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Is shame part of your social anxiety?

jajingna

jajingna

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A deeper powerful feeling that only sometimes surfaces. Can make you feel unworthy, like you done some serious wrong that made you unacceptable. And the feeling is there without a proper explanation. There's no crime to point to yet you feel guilty anyway. And in your fear you imagine others have the same low opinion you have of yourself, even when they barely know anything about you.
 
SoftRain

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I feel like it is for me. Not sure what I feel shame about. Have posted about it before, but don't understand it. It's like a deep buried feeling that I'm rarely in touch with. Kind of scary or painful to look at I guess. Where it came from, I don't really know. Maybe my parents? Maybe it's just part of the culture I was raised in. Maybe too much blame and criticism. Too much judgement, not much understanding? I don't really know.
I feel the same and I am not self aware enough yet to know why.
 
jajingna

jajingna

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From a young age you can made to feel shame. I woke up feeling it this morning. I believe both my parents had plenty of it. They were both so troubled. There was so little affection. A lot of pain and bitterness and frustration. So the sons inherit this, we're well schooled in its insidious ways. And it has been there all along behind the scenes, never spoken of. I can't even imagine a conversation about it. Yet it lurks in the shadows and is like a director unseen. Now you feel uncomfortable and awkward around each other, deep down you feel shame, rarely acknowledged, a confusing ugly feeling you'd rather not look at. You are ashamed of who you are, of how you behave, and it feeds on itself. Shame leads to more shame, your behavior sustains it. You'll have troubles with communication, and with intimacy, there will be shame about sexual things. You'll feel not quite right out in the town just doing regular things. The greater culture too has a role in reinforcing shame. They tell you you are supposed to be a certain way but they also fear you as a stranger. You feel like a criminal who hasn't been caught yet. And if you ever bring up the topic, which you won't, no one will want to acknowledge any of this. They'll go on pretending it isn't even there, it doesn't fit logically and emotions are scary. And confusing.
 
slowturtle

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Talking about your shame leads to more shame. Our society has not come to terms with it yet. It can be unsafe to talk about why you are ashamed.
 
jajingna

jajingna

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Talking about your shame leads to more shame. Our society has not come to terms with it yet. It can be unsafe to talk about why you are ashamed.
Could be. I guess this is why people spend a fortune on therapists.
 
jajingna

jajingna

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Was thinking the other day how shame is there in the feeling of unworthiness. For me this likely comes from parents too, with being criticized and feeling rejected and unloved. If you're treated this way you don't feel accepted, and then you might feel there is something wrong with you. On some level you may think you don't even deserve love or affection, and you may struggle with trust, intimacy and honest communication. You might be guarded and defensive, sarcastic or aloof. You've had your feelings hurt over and over and over growing up. You struggle to form relationships. Inside all this there is shame, though you did nothing wrong, and that's the confusing part of it. Why do I feel shame if I've done no wrong? Maybe it's because you were led to believe that who you are is unacceptable somehow. Could be your parents passed this message along after they learned it from theirs. Who knows for sure. Siblings, peers, teachers and other could reinforce the feeling of unworthiness too, if you're bullied or otherwise treated poorly, or rejected, or just not really accepted by others for who you are.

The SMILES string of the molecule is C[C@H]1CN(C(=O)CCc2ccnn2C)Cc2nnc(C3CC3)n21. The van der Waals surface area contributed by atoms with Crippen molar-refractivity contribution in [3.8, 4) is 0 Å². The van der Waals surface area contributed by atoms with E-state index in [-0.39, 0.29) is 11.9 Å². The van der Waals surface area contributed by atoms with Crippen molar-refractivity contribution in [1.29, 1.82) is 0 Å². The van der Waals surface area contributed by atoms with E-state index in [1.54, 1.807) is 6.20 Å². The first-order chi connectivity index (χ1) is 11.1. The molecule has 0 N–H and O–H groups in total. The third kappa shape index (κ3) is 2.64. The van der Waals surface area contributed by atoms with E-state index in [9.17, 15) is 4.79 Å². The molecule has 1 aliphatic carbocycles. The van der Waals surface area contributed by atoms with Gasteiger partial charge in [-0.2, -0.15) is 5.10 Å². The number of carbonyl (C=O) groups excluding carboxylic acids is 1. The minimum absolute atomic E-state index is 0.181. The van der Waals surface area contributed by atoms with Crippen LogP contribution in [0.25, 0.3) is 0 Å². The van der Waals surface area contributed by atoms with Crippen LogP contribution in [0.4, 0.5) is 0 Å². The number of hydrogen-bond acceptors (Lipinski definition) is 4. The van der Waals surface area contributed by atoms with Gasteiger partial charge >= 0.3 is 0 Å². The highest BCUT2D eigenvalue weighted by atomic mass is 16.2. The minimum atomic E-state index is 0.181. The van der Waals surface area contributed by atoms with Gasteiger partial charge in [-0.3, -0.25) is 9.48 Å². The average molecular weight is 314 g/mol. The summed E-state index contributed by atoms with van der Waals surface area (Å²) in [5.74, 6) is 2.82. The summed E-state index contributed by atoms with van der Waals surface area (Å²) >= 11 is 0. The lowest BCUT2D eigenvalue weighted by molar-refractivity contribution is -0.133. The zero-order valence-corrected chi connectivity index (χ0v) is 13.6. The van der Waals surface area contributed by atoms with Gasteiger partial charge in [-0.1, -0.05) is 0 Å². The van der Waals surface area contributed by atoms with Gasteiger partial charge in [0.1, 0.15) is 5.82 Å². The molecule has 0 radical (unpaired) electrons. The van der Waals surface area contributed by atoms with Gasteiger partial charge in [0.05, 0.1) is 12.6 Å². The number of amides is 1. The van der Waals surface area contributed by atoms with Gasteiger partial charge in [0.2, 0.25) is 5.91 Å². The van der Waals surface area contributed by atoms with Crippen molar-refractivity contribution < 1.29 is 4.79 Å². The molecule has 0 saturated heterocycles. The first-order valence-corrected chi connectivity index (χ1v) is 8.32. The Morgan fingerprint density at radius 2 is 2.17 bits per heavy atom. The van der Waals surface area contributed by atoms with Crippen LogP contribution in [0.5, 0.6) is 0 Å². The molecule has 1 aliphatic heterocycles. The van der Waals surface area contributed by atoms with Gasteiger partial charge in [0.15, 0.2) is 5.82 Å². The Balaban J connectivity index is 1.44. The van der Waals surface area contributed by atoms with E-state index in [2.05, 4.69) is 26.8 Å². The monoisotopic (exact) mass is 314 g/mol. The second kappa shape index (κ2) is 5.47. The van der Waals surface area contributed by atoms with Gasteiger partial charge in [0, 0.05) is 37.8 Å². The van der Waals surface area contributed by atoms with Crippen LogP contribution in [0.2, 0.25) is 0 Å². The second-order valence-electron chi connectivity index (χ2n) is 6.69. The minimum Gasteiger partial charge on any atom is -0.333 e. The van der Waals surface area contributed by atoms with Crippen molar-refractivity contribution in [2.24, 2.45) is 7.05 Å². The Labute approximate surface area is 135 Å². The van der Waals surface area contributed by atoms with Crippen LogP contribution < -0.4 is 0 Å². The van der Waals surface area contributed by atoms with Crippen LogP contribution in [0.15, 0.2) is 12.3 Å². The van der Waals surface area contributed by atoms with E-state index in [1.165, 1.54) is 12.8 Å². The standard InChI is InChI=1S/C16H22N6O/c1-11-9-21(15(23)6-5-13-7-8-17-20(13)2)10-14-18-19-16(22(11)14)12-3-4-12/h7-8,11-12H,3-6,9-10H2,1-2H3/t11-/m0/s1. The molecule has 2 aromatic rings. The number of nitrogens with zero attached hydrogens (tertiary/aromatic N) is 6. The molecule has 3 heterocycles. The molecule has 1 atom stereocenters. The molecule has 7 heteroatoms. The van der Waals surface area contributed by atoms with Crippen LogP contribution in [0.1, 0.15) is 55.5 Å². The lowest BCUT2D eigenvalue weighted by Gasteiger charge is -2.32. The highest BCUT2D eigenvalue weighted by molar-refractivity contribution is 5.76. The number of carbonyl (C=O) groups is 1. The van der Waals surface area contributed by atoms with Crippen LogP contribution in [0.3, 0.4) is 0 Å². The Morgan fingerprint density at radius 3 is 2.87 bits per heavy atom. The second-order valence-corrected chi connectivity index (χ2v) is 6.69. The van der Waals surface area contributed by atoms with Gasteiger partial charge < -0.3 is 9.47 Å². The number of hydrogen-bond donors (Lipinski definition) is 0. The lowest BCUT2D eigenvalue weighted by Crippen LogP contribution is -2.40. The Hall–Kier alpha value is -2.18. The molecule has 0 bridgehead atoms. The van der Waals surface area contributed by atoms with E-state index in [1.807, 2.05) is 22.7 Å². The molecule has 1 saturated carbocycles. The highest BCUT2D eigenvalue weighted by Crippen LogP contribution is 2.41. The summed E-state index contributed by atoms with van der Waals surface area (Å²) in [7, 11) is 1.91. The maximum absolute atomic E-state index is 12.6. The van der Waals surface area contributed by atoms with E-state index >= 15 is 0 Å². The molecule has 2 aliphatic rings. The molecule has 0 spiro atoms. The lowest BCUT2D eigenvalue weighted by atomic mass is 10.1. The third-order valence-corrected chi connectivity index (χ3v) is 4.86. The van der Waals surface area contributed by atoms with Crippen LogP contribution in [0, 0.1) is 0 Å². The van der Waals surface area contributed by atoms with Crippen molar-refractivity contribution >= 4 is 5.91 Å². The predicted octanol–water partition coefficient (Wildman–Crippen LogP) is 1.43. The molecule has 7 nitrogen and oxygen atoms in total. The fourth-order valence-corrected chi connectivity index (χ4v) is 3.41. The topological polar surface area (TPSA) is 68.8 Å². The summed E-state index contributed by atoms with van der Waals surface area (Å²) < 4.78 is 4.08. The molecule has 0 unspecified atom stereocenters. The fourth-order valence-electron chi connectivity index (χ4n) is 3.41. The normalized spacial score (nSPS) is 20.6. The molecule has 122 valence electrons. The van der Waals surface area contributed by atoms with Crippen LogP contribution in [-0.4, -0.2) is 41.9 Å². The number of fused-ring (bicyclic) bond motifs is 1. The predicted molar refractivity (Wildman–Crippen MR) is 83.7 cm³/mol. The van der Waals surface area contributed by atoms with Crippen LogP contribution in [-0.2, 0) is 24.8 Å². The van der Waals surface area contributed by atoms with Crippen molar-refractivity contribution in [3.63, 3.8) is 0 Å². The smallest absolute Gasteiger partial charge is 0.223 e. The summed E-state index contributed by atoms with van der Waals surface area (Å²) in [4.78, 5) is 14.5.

Q

quilteddown10

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Was thinking the other day how shame is there in the feeling of unworthiness. For me this likely comes from parents too, with being criticized and feeling rejected and unloved. If you're treated this way you don't feel accepted, and then you might feel there is something wrong with you. On some level you may think you don't even deserve love or affection, and you may struggle with trust, intimacy and honest communication. You might be guarded and defensive, sarcastic or aloof. You've had your feelings hurt over and over and over growing up. You struggle to form relationships. Inside all this there is shame, though you did nothing wrong, and that's the confusing part of it. Why do I feel shame if I've done no wrong? Maybe it's because you were led to believe that who you are is unacceptable somehow. Could be your parents passed this message along after they learned it from theirs. Who knows for sure. Siblings, peers, teachers and other could reinforce the feeling of unworthiness too, if you're bullied or otherwise treated poorly, or rejected, or just not really accepted by others for who you are.
I think public shame (which is the type I grapple with) is a form of social control. You are invited, in effect, to internalise 'the stare', 'the pointing finger', etc to the extent that you exclude yourself. A bit like scapegoating but it's much more subtle and emotionally intense.

By stepping outside of this you can see how shame works, how it functions, controls and regulates behaviour. It is always criterion based and the feeling of unworthiness is part of how this works. It's almost like an evolved algorithm.

Looking at it in this way has really helped me understand the processes I am caught up in.
 
jajingna

jajingna